Don’t Judge A Fruit By Its Covering

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Bonnie Tsui chides our aversion to ugly produce, which results in massive waste:

A recent report commissioned by the U.K. global food security program shows that of a given crop of fruit or vegetables grown in the country, up to 40 percent is rejected because it doesn’t meet retailer standards on size or shape. That’s a sizable chunk of the $31.3 billion of food that gets jettisoned in Britain every year. American supermarkets lose $15 billion each year in unsold fruits and vegetables. American consumers like their apples red and their bananas unspotted, so grocery stores comply—sometimes even dyeing and cutting to fit.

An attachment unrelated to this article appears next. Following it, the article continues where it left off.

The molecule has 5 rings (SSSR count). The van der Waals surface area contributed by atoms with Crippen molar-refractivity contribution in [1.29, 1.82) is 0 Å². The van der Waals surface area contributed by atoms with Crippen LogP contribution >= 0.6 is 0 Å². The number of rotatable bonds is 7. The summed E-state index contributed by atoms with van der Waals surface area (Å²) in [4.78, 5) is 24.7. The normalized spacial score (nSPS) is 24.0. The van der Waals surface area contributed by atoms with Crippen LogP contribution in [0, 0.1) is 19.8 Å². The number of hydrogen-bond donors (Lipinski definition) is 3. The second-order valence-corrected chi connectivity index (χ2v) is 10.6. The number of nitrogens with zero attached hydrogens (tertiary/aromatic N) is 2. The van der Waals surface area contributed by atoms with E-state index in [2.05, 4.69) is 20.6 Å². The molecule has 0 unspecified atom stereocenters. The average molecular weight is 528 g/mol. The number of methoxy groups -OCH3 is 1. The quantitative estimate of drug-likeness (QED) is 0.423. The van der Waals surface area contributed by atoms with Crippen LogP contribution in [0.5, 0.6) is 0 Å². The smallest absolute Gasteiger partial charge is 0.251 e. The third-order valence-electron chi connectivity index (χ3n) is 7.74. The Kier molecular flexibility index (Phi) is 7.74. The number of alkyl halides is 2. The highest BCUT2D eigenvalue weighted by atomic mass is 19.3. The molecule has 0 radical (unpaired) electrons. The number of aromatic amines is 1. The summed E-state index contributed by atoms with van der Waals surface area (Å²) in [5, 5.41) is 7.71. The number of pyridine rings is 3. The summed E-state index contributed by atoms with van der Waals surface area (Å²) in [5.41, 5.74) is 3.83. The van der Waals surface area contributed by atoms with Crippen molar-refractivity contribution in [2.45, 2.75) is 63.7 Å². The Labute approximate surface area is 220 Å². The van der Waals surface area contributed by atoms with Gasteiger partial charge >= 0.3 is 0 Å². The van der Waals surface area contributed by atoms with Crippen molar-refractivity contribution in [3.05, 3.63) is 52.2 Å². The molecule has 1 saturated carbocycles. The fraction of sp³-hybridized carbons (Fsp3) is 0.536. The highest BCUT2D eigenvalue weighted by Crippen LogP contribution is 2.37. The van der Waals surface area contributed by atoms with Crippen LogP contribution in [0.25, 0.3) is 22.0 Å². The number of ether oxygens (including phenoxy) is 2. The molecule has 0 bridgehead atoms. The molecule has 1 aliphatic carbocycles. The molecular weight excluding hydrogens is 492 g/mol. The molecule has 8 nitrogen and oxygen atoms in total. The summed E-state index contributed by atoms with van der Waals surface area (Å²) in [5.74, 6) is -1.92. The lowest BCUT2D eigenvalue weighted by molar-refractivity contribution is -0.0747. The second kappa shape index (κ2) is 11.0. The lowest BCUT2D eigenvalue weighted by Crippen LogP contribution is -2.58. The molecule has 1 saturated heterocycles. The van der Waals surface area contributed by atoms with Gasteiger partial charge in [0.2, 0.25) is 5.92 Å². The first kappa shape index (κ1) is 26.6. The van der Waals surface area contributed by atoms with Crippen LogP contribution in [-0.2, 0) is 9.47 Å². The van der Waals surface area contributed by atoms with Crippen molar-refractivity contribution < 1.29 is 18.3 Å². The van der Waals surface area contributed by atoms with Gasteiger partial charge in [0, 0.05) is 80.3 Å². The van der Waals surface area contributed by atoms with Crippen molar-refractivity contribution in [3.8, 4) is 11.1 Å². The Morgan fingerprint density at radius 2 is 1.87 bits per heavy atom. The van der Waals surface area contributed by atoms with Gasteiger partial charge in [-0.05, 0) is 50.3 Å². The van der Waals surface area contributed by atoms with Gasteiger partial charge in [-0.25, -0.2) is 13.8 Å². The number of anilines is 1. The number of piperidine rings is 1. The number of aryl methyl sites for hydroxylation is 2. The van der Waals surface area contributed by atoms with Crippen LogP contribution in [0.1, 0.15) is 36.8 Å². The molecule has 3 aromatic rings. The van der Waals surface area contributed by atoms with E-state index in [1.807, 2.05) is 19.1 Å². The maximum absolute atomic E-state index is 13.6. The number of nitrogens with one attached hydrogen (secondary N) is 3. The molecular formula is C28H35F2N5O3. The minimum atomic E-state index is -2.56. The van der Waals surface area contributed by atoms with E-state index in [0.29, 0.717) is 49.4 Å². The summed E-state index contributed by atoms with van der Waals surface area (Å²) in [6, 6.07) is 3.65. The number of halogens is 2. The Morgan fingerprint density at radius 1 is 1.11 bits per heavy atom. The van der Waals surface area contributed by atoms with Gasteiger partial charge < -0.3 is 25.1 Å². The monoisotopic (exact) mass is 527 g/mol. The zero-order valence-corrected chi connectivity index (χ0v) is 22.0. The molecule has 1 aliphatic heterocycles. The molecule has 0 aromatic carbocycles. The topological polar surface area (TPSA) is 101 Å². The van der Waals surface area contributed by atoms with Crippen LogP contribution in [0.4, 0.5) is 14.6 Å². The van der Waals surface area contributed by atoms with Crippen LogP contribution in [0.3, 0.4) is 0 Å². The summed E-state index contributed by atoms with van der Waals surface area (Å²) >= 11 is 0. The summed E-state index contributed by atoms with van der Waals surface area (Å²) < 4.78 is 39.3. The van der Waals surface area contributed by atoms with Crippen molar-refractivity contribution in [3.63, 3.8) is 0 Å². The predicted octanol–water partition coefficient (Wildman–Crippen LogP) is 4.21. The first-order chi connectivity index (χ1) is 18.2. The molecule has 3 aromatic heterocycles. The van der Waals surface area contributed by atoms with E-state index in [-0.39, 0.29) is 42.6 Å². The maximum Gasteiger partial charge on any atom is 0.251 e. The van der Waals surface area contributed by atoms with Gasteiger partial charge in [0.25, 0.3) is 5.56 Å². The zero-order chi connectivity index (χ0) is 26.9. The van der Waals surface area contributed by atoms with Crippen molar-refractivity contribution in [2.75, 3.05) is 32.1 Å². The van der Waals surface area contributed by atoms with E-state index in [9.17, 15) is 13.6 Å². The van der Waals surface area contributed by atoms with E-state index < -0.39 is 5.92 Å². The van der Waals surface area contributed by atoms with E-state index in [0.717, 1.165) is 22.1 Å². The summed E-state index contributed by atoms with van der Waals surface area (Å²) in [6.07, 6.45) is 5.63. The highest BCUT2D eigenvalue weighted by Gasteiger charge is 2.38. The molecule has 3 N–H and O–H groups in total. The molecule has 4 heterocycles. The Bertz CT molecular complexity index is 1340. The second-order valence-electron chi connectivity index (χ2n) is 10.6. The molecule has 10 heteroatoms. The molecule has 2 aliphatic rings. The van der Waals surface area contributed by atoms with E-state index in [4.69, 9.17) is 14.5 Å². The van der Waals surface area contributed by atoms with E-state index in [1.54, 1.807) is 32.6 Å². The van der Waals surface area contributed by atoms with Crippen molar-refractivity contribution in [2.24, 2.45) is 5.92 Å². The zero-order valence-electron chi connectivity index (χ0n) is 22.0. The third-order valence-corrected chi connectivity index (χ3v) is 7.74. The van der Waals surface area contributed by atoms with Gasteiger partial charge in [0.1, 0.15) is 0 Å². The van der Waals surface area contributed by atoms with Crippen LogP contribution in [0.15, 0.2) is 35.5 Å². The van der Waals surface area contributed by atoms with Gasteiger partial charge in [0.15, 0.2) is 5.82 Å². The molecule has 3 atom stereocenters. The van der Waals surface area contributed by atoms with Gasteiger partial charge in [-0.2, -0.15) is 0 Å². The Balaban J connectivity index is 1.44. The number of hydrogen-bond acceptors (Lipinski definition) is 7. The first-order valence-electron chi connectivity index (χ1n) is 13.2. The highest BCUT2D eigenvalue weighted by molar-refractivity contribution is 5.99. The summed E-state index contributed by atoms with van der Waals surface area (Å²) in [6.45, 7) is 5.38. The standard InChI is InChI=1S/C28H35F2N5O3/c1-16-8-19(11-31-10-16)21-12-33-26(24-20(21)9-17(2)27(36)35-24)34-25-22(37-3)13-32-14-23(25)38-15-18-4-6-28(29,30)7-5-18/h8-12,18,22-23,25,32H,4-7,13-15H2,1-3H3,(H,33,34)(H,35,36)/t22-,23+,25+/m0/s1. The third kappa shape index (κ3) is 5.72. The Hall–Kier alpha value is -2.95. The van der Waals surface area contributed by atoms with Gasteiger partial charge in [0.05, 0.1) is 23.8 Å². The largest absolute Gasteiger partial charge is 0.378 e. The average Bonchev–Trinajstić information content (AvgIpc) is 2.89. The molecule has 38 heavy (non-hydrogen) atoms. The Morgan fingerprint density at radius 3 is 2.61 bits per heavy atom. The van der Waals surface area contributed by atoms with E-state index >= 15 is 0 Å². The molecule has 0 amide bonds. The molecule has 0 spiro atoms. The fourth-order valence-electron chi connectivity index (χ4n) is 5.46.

Changing mainstream culture to accept a crooked cucumber has bigger implications than just cost. Given that 20 to 30 percent of greenhouse gas emissions come from agriculture, food waste is a huge piece of the global climate problem. Last month, a new study by the Intergovernmental Panel on Climate Change revealed scientists’ deep concerns about dropping agricultural production—as much as 2 percent per decade for the rest of the century. The panel’s researchers have also found that though minor improvements can be made to improve efficiency in agriculture, the real game changers will lie on the consumption side.

(Image via Flickr user comedynose)